"routing packets to your system correctly is exactly what you're paying them for" - that's a very good point; thank you for that. I'll contact them again. (I'm on uncertain ground as they seem to think that letting me run my own services is a privilege and not part of the contract, but I'll go to a business support contract if I need to.)

How do I use a DNS challenge? The Challenge Types page you linked says it's an option, but I can't find anything telling me how to make certbot use it. I see a lot of outdated documentation out there telling me I need to download and run various scripts, but this is just a one-off until I get my site accessible again.

"Of course, even if you have a certificate, if your users can't get to your site it won't do you much good" - true, but while my cert is expired my browsers and email clients are complaining when I try to use my web and mail servers from home, which is why I'm hoping this is the easier problem to solve.


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Woohoo, I figured out how to renew my certificate using a DNS challenge! Posting the steps here in case they help anyone else (or me, in three months).

I used this command to first do a dry run:
certbot -d enchanter.net -d www.enchanter.net --manual --preferred-challenges dns certonly --dry-run

This told me to create a DNS TXT record under the name _acme-challenge.enchanter.net with a specific value, and then another DNS TXT record under the name _acme-challenge.www.enchanter.net with a different value.

My domain registrar is Afraid.org, and that site makes it easy to add new DNS records. Type "TXT", subdomain "_acme-challenge" and "_acme-challenge.www" (because the domain is automatically appended), and I put the strings into "Destination" with quotes around them.

Then it was a matter of going to "Dig (DNS lookup)", entering "_acme-challenge.enchanter.net", and refreshing occasionally until the TXT record appeared with the correct value. Same for the other name. When they both showed up properly, I could press Enter on the certbot script, and then it confirmed that the dry run was successful.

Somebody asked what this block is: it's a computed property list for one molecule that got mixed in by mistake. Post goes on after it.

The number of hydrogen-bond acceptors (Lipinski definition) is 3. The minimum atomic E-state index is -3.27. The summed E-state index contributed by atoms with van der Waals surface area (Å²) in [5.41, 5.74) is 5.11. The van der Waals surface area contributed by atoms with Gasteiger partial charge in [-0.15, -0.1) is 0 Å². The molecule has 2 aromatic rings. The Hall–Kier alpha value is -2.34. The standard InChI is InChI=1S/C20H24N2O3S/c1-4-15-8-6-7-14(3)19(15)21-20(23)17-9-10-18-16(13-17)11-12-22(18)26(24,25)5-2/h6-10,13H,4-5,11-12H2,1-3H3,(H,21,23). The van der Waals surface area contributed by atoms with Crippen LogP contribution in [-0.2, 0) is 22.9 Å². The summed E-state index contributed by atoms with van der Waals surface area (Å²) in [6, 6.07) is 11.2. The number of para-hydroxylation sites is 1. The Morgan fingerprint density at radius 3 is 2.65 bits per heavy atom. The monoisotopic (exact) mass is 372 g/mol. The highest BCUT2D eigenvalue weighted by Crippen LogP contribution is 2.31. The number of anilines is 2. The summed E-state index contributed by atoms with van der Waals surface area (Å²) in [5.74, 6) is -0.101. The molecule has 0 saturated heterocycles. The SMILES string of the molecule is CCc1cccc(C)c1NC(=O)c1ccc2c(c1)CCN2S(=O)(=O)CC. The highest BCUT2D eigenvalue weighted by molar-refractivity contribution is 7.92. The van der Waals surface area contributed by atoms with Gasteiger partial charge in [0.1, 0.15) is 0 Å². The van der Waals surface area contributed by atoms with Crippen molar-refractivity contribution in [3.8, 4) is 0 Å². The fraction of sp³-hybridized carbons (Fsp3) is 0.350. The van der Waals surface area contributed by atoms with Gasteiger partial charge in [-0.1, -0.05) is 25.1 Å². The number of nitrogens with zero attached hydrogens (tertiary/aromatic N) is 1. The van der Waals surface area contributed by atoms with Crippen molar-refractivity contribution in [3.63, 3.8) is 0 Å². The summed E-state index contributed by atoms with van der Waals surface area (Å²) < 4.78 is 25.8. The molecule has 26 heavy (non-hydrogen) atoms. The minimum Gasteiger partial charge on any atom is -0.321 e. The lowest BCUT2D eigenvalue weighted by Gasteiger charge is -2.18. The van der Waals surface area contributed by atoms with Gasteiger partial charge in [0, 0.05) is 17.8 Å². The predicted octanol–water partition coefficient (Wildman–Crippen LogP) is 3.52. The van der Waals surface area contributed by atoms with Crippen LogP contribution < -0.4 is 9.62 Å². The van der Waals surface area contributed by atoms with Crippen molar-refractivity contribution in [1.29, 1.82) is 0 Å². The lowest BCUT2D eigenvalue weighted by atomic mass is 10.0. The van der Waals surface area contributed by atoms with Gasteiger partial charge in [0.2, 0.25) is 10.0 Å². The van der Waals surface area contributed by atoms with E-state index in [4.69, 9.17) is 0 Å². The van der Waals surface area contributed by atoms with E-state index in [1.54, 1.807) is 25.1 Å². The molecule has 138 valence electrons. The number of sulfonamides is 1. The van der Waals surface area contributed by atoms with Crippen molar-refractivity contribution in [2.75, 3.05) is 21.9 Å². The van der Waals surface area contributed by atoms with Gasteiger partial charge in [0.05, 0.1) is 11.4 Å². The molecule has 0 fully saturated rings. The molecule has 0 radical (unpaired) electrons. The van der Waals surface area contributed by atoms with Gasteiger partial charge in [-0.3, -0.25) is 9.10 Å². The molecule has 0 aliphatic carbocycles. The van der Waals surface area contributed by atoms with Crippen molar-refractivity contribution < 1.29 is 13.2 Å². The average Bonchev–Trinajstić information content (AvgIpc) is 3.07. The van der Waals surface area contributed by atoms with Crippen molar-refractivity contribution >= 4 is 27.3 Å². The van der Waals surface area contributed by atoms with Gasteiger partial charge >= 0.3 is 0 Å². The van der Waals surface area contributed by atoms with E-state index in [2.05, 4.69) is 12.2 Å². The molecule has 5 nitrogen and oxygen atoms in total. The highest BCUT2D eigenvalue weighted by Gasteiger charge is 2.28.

I re-ran without --dry-run, did the same steps, the updated TXT records were visible within a few minutes, and then certbot automatically wrote my new certificate to the right place. All I had to do was apachectl restart and service dovecot restart and now I'm up and running with a renewed certificate! Thank you for your help!

Now to ask my ISP for help figuring out why I appear to be blocked ...

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For a one-off, you may just want manual mode, with --manual --preferred-challenges dns, which will tell you the TXT entry to create in your DNS.

For automated use, you want a plugin based on your DNS provider. Some make it easy, some make it more challenging.


Glad you figured it out at the time I was trying to type up how to do it. :slight_smile:

You may want to put a reminder on your calendar (or whatever you use to tell yourself to do things) in 7 to 8 weeks from now, just to ensure that you don't forget, rather than waiting for this cert to expire again.

Yeah, a lot of residential ISPs don't really want to handle "server" traffic since they want to charge for business-class service. If this server is that important to you, you might want to make that move. It wouldn't surprise me if they actually are blocking it because you're on a residential connection, even if the person you were talking to before didn't know about it.


Certbot used to send me reminders by email, a few weeks before my certificate expired. I guess when my site became unreachable, it stopped sending me reminders.

It's not related to your site being unreachable, it's just that they've had some issues with sending the reminders lately.

Per their documentation page, they'll "do our best" to send them and recommend to "only use these expiry notices as a warning to check on your automation."


I hope this doesn't come off tooooo negatively, but...
Manually obtaining a cert is a false sense of accomplishment.
In fact, I see it as a step backwards - it doesn't even attempt to address the problem at hand: